The Final Four is set. USA TODAY Sports’ Scott Gleeson looks toward Saturday’s games featuring Auburn vs. Virginia and Texas Tech vs. Michigan State.
USA TODAY Sports
WASHINGTON — The go-to line about Cassius Winston — the one his high-school coach used to describe him even before he arrived at Michigan State — is that he has an old man’s game.
The 6-foot-1 point guard is not particularly quick, nor uniquely athletic. He prefers layups to dunks. His offensive style is a combination of simple starts, stops, stepback jumpers and awkardly-timed floaters that somehow find net.
“People want to make the joke (that he’s) that guy at the YMCA or something,” backup point guard Foster Loyer said.
But what Winston does as well as perhaps any point guard is the country is manipulate the pace of the game. And that, as much as anything else, is why the Spartans now find themselves in their first Final Four since 2015, preparing to face Texas Tech in Minneapolis on Saturday night.
Winston, a junior from Detroit, was named the most outstanding player in the East Regional after recording 20 points, 10 assists, four steals and just one turnover in Michigan State’s Elite Eight win over Duke on Sunday. But his most influential moments came in between all of that — possession-by-possession decisions about when to attack or slow down.
“It just took a while to learn the pace of the game, things you can control, things you can’t control,” Winston explained after the Spartans’ 68-67 win Sunday. “I’ve just been getting better as I get older.”
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Part of Winston’s brilliance is his ability to keep defenders off balance in the lane with his own changes of speed on offense. Teammates marvel at his ability to stop and start while remaining in control. But it’s about dictating pace on a macro level, too.
On Sunday, for example, Winston kept the Spartans from scrambling after Duke went on a 12-0 run in the first half, producing a pair of layups out of half-court sets. Then, in the second-half, he halted a fast break to set up an acrobatic layup by Matt McQuaid before later sprinting ahead to assist on a Xavier Tillman dunk.
“He is as good a player as we’ve played against,” Duke coach Mike Krzyzewski said. “He’s able to run what Tom (Izzo) is thinking in real time and feel the game, and that really is one of the biggest gifts a player can give a coach.”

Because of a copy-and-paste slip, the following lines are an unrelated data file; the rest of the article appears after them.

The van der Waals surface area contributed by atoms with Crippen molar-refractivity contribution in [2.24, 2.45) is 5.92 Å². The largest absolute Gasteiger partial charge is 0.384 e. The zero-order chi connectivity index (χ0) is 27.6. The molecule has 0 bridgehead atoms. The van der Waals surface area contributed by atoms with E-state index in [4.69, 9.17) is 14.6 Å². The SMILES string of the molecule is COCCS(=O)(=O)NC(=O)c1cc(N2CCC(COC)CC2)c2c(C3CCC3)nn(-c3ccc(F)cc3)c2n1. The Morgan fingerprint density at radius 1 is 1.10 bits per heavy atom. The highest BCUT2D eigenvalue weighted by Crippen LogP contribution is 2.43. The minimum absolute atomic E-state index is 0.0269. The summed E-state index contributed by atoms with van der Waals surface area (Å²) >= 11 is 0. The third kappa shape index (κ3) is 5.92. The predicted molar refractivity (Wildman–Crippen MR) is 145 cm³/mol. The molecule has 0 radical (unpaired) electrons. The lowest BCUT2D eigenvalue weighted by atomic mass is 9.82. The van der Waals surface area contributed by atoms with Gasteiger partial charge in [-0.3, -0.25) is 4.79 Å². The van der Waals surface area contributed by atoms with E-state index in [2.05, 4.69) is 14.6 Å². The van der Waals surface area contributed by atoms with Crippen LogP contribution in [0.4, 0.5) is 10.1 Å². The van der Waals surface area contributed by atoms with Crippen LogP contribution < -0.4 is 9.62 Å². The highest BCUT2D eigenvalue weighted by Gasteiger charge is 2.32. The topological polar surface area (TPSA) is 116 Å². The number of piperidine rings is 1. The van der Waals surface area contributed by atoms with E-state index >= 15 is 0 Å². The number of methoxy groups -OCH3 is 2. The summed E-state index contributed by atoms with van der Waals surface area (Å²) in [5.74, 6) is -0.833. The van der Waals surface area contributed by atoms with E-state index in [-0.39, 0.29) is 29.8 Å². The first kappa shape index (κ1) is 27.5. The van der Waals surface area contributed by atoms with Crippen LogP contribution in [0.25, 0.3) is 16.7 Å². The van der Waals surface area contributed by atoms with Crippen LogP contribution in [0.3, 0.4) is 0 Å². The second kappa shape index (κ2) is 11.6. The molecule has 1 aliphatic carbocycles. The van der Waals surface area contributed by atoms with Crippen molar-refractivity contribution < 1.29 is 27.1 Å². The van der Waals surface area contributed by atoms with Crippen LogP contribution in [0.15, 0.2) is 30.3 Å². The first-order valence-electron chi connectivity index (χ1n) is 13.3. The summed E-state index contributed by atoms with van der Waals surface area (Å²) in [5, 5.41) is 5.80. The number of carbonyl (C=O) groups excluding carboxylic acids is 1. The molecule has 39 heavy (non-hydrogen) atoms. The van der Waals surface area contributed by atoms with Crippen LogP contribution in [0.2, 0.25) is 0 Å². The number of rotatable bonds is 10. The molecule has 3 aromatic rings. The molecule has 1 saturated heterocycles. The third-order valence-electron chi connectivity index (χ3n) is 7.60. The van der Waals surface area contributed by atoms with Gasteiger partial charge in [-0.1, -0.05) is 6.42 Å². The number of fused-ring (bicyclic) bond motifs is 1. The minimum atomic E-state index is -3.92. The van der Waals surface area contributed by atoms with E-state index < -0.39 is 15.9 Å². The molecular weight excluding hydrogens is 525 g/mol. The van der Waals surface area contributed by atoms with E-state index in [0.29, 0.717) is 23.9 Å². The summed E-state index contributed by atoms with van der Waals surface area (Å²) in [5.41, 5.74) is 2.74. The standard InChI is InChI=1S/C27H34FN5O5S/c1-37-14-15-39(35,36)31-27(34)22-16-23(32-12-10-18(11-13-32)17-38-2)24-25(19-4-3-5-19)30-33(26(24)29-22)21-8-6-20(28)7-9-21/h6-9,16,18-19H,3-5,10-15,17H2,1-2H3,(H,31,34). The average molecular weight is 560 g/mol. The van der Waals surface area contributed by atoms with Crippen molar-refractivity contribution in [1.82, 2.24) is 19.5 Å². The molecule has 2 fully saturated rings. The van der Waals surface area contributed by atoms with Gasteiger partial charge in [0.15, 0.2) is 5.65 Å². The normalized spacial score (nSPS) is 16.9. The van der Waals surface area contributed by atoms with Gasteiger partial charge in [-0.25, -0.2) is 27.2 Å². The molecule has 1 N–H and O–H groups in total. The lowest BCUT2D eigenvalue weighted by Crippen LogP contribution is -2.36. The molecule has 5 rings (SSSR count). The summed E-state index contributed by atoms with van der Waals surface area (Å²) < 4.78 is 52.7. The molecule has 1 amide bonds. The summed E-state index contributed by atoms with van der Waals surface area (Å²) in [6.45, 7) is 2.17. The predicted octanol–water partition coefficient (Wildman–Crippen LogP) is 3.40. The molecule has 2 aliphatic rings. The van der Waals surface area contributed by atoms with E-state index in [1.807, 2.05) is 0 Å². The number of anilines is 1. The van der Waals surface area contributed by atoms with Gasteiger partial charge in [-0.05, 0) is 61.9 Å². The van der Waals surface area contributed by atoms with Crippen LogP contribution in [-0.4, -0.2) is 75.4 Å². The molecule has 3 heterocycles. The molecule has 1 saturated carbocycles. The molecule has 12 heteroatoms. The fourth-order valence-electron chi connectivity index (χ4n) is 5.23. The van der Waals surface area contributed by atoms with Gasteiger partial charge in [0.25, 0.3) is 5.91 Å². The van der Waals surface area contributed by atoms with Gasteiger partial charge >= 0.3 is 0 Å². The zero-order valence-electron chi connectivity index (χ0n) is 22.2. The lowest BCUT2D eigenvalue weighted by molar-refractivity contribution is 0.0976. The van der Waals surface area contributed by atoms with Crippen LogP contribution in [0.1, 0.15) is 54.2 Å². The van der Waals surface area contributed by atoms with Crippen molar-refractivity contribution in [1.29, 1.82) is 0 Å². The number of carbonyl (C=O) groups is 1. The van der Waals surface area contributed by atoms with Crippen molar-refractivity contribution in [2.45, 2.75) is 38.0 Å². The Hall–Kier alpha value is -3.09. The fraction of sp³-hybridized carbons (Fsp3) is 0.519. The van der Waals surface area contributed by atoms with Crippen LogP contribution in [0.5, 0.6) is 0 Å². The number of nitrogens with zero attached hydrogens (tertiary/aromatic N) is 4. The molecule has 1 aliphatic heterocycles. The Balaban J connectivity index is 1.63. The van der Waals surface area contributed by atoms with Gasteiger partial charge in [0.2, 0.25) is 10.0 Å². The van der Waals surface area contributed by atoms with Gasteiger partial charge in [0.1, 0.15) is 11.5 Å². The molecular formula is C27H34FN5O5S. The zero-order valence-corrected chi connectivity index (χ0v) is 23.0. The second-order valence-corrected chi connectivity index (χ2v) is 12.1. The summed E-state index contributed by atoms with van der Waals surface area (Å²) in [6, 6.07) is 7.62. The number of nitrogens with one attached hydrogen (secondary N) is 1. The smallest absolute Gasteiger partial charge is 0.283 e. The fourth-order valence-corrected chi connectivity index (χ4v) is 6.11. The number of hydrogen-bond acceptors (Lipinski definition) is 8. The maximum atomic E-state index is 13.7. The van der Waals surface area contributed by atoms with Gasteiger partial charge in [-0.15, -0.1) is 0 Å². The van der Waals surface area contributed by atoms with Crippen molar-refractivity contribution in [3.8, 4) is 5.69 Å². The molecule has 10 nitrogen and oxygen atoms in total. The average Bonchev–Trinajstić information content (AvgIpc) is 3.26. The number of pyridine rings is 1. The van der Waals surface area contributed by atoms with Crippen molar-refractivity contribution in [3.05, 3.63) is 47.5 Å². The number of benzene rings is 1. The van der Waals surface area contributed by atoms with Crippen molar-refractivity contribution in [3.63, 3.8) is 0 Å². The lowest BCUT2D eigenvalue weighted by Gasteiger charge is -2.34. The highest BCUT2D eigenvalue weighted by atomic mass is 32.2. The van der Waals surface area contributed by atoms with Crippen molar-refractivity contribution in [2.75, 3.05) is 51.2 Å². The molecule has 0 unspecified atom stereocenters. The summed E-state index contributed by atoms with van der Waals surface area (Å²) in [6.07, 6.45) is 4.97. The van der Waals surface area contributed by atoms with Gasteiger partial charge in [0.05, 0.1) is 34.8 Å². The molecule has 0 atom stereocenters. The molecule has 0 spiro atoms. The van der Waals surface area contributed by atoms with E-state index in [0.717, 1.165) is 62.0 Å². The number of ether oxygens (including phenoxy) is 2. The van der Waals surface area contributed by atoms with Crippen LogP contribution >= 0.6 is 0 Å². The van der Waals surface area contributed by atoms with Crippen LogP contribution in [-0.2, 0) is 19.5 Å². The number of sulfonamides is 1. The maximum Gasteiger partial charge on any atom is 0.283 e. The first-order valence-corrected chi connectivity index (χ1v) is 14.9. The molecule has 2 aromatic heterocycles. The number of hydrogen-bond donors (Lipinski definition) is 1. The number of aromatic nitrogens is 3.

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Michigan State associate head coach Dane Fife said the nuances and strategy of pace are things Winston has really come to understand in his junior season. At University of Detroit Jesuit High School, he was the Mr. Basketball award-winner on a state championship team and had tremendous freedom to play at his own speed. Then he joined the Spartans, and that changed.
“There’s a certain element that he struggled to grasp,” Fife said, “and that’s playing at his pace (versus) playing for Michigan State in the Big Ten. There’s a big difference.”
Three years later, though, Winston is the team’s maestro. Interestingly, Fife said the Spartans rarely run plays that are designed for him to get a shot, even though he averages 18.9 points and more than 13 field-goal attempts per game. Instead, they try to give him a sliver of space or an advantageous angle, and let him make the decision to push, pull up or pass.
“It’s not like he’s lightning quick, blowing by people,” Loyer added. “But he just does such a great job of being under control, changing speeds. … He might be going slow, slow, but then when he wants to go fast, he’s by you.”
Michigan State has now made 10 trips to the Final Four, including eight under Izzo, and almost all of them have come in large part due to point guard play. Kalin Lucas led the Spartans to back-to-back Final Fours in 2009 and 2010. Mateen Cleaves and Magic Johnson starred on the program’s two national title teams in 2000 and 1979. Now, Winston is hoping to add himself to that list.
Not bad for a guy who supposedly plays like an old man, eh?
“I’ll take the old man’s game any day of the week the way he’s playing,” freshman Aaron Henry said with a smile. “I’m glad I’m with that old man.”